WATCH ABOVE: A preview for 16×9’s “Liquidating the Forests”
Chinese-made flooring sold in North America has high levels of formaldehyde – a known carcinogen – according to tests done by the Hardwood Plywood and Veneer Association.
“We went into a retail store and grabbed a sample, tested it and six out of eight flunked,” says Kip Howlett, President of the HPVA, an industry association that represents some Canadian and American flooring manufacturers.
When Howlett started testing these floors five years ago, the levels of formaldehyde were so high, he says some were two to three times over the line.
“It was like emissions that we used to see 30 years ago,” he says.
Too much formaldehyde can cause upper throat and nasal cancers as well as leukemia, according to the National Academies of Science.
The U.S. state of California has tough labelling and emission rules to control formaldehyde emissions from composite wood products including floors. The U.S. Environmental Protection Agency is expected to soon be putting out proposed rules that aim to regulate this chemical nationally.
In Canada, there are no similar set of rules. Health Canada, the government agency that regulates formaldehyde, told 16×9 that since 1986 only a voluntary agreement exists between government and industry to limit formaldehyde in wood products. That limit is based on levels set almost thirty years ago, levels that are higher than rules in some U.S. jurisdictions and the European Union.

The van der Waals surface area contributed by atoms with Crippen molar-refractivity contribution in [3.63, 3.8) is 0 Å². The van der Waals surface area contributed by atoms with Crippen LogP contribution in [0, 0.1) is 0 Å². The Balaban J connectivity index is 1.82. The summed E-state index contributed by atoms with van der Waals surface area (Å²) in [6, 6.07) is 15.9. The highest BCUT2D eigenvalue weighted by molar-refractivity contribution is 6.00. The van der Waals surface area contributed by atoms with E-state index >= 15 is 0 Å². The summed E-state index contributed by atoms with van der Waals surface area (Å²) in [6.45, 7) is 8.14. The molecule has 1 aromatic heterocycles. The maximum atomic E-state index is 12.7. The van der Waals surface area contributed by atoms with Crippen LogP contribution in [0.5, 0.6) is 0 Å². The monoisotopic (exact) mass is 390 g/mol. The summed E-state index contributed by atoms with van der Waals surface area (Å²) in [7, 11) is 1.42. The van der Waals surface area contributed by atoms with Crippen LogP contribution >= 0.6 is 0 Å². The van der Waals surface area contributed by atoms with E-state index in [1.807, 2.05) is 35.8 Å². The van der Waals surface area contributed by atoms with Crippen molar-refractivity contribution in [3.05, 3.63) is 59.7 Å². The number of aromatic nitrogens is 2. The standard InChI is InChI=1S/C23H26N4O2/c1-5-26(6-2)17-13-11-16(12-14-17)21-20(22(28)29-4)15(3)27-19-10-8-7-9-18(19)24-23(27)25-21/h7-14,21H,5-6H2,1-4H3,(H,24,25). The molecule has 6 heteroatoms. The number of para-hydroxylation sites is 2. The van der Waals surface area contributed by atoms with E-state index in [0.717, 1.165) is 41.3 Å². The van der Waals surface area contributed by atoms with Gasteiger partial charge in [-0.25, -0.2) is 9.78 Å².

Canada needs to get stronger rules, says Howlett. “The rules are there to protect people, they’re there to protect the consumer.”
Formaldehyde is used as a cheap glue in the making of laminate and engineered wood floors.
“If you jack up the amount of resin, it allows you to basically take your production rate on your press and increase it by 50 per cent,” Howlett says. “So instead of making a million panels you’ll make a million and a half panels.”
Sascha Von Bismarck works for the Environmental Investigation Agency, an environmental group that’s spent years investigating Chinese wood factories.
“So when we’re looking at any piece of wood that’s glued together, we will go through that section of the factory where the big glue vat is, and we’ll have some initial discussions about how does this process work,”Bismark says. “You immediately then get told about how one can cut corners.”
In July 2014 a lawsuit filed in California against Lumber Liquidators, the biggest flooring retailer in the U.S., claimed that some of the company’s Chinese-made laminate floors had unacceptable levels of formaldehyde. The lawsuit says there were insufficient warning labels on these products.
According to court documents, plaintiffs tested Chinese-made floors which emitted formaldehyde at far higher rates than those manufactured in Europe or North America – on average, Chinese products emitted at 350 per cent the rate of European/North American products.
Lumber Liquidators has denied the allegations and said its flooring “meets relevant environmental standards and undergoes rigorous, independent, third-party testing, including those pertaining to formaldehyde emissions.” The levels of formaldehyde are too low to trigger the need for warning labels under Proposition 65, the relevant California law but some warnings are provided anyways.
16×9’s “Liquidating the Forests” airs this Saturday at 7pm.
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